SEOUL — Reports that North Korea is ready for further nuclear tests just a few days after its fifth detonation have raised concerns that the country will ramp up its provocations, spurring South Korea and its allies to keep a closer eye on the country.
North Korea can test additional nuclear devices at any time via tunnels at the Punggye-ri test site, South Korea’s defense ministry said Monday. Some experts say North Korea has the technology to make an atomic warhead small enough to fit onto a short-range Scud missile or a medium-range Rodong missile capable of reaching Japan. Pyongyang will likely keep carrying out nuclear tests and missile launches to gather data as it works toward its ultimate objective of a nuclear-tipped intercontinental ballistic missile.
A representative of North Korea’s foreign ministry said the country will continue to qualitatively and quantitatively strengthen its nuclear capabilities, the North’s official Korean Central News Agency reported Sunday. North Korea’s atomic development is intended to protect the country from the growing threat of nuclear war posed by the U.S., the representative said.
North Korea claimed in April that it successfully conducted a ground test of an ICBM engine, fueling speculation that the next step will involve a missile test launch. South Korean President Park Geun-hye has warned of the possibility of a cyberattack, or a surprise provocations on the demilitarized zone between the two countries or near a maritime border.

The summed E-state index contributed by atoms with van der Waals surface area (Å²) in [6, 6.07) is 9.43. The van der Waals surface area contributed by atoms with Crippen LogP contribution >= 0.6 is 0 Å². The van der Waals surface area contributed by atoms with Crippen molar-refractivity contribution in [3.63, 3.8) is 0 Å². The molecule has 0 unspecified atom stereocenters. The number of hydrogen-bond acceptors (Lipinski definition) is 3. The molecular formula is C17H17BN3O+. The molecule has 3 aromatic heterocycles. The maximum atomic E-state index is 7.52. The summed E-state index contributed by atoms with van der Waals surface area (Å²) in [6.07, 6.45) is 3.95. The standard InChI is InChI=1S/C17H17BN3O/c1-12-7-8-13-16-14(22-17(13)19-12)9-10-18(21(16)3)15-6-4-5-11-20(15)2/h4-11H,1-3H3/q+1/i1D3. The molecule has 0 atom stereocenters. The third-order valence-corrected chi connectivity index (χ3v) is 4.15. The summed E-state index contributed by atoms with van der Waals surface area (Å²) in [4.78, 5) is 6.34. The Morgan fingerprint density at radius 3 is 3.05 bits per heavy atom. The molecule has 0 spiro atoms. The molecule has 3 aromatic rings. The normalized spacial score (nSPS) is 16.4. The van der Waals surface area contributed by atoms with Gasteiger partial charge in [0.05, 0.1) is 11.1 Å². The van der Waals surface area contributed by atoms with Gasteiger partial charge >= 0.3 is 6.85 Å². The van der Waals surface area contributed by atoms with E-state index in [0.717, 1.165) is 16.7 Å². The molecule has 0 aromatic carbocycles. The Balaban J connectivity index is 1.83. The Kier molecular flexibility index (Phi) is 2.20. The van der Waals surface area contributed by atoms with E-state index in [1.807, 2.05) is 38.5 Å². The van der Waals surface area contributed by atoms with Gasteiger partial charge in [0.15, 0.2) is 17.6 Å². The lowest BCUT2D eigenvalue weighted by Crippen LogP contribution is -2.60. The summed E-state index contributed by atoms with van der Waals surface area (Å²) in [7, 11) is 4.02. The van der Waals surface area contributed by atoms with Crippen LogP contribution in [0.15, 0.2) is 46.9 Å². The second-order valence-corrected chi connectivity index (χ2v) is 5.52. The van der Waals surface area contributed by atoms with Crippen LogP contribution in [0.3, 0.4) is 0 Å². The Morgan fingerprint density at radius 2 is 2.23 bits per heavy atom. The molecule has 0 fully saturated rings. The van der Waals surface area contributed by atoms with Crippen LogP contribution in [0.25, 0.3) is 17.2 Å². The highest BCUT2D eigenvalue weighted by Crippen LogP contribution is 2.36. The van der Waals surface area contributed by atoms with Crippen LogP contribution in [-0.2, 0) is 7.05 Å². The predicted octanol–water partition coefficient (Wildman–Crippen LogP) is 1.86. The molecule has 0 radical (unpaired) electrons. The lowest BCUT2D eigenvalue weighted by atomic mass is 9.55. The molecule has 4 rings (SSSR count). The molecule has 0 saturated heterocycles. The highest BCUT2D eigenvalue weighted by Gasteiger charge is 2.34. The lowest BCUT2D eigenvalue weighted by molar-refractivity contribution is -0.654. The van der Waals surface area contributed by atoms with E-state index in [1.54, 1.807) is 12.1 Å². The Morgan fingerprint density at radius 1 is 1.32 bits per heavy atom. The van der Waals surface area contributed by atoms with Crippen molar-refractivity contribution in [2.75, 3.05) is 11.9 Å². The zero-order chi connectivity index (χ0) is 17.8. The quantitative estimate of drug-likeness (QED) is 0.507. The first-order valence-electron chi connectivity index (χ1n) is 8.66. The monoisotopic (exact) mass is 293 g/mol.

Park raised the dangers of war on the Korean Peninsula in a meeting with leaders of ruling and opposition parties Monday. North Korean provocations could also take the form of terrorist attacks or local actions, she said.
The timing of Pyongyang’s next move is a matter of much interest. The fifth nuclear test was at 9:00 a.m. local time on Sept. 9, the 68th anniversary of the country’s founding. Assuming the detonation was intended partially as a show of strength for domestic audiences, a likely date for Pyongyang’s next provocation is Oct. 10. This marks the 71st anniversary of the founding of the Workers’ Party, as well as the start of the next round of military exercises by the U.S. and South Korea.
The South Korean military has proposed countermeasures to the National Assembly. It plans to set up the “Kill Chain” pre-emptive strike system and the Korea Air and Missile Defense System by the early 2020s. The military has also developed a plan for a direct strike against North Korea’s leadership if Pyongyang shows signs of launching a nuclear attack.
Seoul will also cooperate more closely with Tokyo and Washington. The U.S. will dispatch B-1B bombers to South Korea on Tuesday that can reach the Korean Peninsula from Guam in just two hours or so, as well as fly at lower altitudes than the older B-52. These planes can destroy strategic targets or carry a nuclear weapon. The American military is also expected to send the USS Ronald Reagan, a nuclear-powered aircraft carrier, from the Yokosuka naval base in Japan for next month’s drills.
As for Japan, a representative of South Korea’s defense ministry acknowledged at a news conference Monday the need for a military intelligence-sharing agreement with Tokyo. Public understanding is a must, the representative said.